Ahead of the entry deadline for the 2020 CO3 Awards, Consulting Partner Donal Laverty takes a closer look at the remarkable story of this year’s winner of the Leading Organisation Change Award, Lynn Carvill.

As part of our ongoing support for organisational transformation and helping organisations to ‘come back stronger’ from the challenges of a modern working environment, we continue to champion the Baker Tilly Mooney Moore and CO3 Award for Leading Organisation Change. The award encourages best practice in delivering transformation in the third and charity sectors. Last year, the award went to Women’sTec.

Women’sTec is a North Belfast based training provider of ‘non-traditional’ skills for women. The charity upskills and enables women to return to employment in a range of sectors, as well as contributing to a diverse workforce and tackling skills shortages in the construction and ICT industries.

Like many Third Sector organisations, Women’sTec draws its income from a range of statutory and grant funds. And just like the rest of the sector, the organisation had been rocked by the downward pressure on public funds; a more competitive funding environment and competing policy priorities. For Women’sTec though, worse was to come, when in December 2017 the organisation was unsuccessful in a funding application. It meant that overnight, they lost 80% of their core funding. If funding was not in place by March 2018 – the organisation would close and all staff would be made redundant. It could have been the end of the road for the organisation.

The challenge of facing closure drew out the transformational leadership skills of the Chief Executive, Lynn Carvill. With the support of her Board, she set about developing a strategic plan to raise the funds required to ensure the organisation continued. Lynn undertook a strategic analysis of the organisation and put in place a sustainable recovery plan, matched by securing diversified sources of income to create a more stable and financially viable organisation; one that could continue to deliver and maintain services to the beneficiaries and wider stakeholders. In little more than ten months, Lynn managed to secure and diversify income including adopting new partnership models; almost doubling the number of service users and increased the staff headcount.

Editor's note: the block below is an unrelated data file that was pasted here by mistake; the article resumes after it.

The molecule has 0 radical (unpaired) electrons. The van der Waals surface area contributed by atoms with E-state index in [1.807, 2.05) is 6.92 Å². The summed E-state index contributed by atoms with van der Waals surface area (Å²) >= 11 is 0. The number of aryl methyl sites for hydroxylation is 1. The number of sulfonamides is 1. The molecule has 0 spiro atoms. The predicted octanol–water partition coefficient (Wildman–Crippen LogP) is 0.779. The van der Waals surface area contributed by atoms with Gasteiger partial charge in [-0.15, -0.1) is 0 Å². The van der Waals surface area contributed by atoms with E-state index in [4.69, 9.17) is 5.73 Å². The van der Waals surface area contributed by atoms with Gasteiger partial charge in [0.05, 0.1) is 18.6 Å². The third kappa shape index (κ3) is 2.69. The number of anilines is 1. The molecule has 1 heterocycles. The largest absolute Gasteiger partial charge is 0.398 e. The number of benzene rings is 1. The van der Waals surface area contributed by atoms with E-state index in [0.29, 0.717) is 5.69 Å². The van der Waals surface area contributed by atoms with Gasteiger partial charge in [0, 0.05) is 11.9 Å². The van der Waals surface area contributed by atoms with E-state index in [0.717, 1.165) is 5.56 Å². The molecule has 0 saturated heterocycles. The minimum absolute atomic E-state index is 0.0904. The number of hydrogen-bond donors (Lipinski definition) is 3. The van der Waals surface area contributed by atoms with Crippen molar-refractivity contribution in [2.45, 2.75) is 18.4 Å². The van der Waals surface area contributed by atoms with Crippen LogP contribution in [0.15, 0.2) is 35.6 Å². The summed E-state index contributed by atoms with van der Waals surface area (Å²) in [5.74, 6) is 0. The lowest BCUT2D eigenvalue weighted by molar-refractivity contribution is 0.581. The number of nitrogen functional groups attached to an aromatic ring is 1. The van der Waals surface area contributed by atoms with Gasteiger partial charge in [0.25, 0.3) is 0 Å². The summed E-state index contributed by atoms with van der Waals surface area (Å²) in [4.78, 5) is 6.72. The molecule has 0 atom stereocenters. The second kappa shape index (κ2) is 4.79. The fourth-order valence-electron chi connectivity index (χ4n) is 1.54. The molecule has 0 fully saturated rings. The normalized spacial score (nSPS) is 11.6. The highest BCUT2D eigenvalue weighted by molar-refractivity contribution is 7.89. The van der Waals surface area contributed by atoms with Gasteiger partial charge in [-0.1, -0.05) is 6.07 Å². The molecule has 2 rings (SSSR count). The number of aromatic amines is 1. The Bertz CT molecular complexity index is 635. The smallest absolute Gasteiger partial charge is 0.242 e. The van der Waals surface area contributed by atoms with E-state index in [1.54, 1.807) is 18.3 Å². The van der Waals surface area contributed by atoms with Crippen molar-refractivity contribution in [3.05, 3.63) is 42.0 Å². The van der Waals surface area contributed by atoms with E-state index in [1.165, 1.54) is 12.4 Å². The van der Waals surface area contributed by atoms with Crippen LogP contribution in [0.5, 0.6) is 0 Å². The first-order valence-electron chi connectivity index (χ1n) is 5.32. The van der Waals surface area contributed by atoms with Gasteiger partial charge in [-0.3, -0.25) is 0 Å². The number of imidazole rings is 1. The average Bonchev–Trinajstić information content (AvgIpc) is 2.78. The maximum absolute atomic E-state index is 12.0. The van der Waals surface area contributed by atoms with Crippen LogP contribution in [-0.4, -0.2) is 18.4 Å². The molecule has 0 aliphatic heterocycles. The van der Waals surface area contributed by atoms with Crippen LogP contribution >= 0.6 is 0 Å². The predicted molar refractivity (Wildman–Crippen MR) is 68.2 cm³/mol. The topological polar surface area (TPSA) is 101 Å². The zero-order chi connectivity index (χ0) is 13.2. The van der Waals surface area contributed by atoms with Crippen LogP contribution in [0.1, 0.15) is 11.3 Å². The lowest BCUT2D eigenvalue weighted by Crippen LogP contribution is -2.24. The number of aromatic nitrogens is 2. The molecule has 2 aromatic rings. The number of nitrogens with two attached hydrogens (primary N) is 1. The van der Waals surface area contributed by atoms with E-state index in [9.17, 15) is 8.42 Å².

Core to this ‘turnaround’ was a deep and unwavering ‘belief in the cause’ of the organisation – in the values and work of the organisation and its impact on the beneficiaries. Lynn truly believed in the work of her organisation and its value to our society. Most successful transformations stem from a powerful vision and a strong belief by a true leader. This enables followership, and from followership comes a collaborative effort to reaching new goals and striving forward.

Lynn is no stranger to resilience. This is another critical success factor, as transformative and systemic change is non-linear, and progression is often followed by setbacks. But a resilient team works together to overcome those setbacks. Lynn talked about open communications, building morale, and everyone knowing what was going on. She engaged an openness to her team which demonstrated an authenticity in leadership which her team, her board – and ultimately – those funders she was trying to get money from, trusted in. Underpinning the revival of Women’sTec however was a deep seated set of shared values which aligned amongst the team. Values around respect, deep understanding and common goals ensured a collaborative effort to support Lynn’s vision and leadership approach.

If you speak to Lynn about that time, you’ll be struck by how the conversation is focused less on the transformative effort of saving Women’sTec from where it was, but more on a future for Women’sTec – a future full of possibilities; a future of new partnerships; a future of growth. This has got to be an example of transformative leadership at its best.
The closing date for entries to this year’s CO3 Leadership Awards is 12 noon on Friday 1 November 2019. Visit www.co3.bz to find out more.

This article first appeared in the News Letter on 22 October 2019.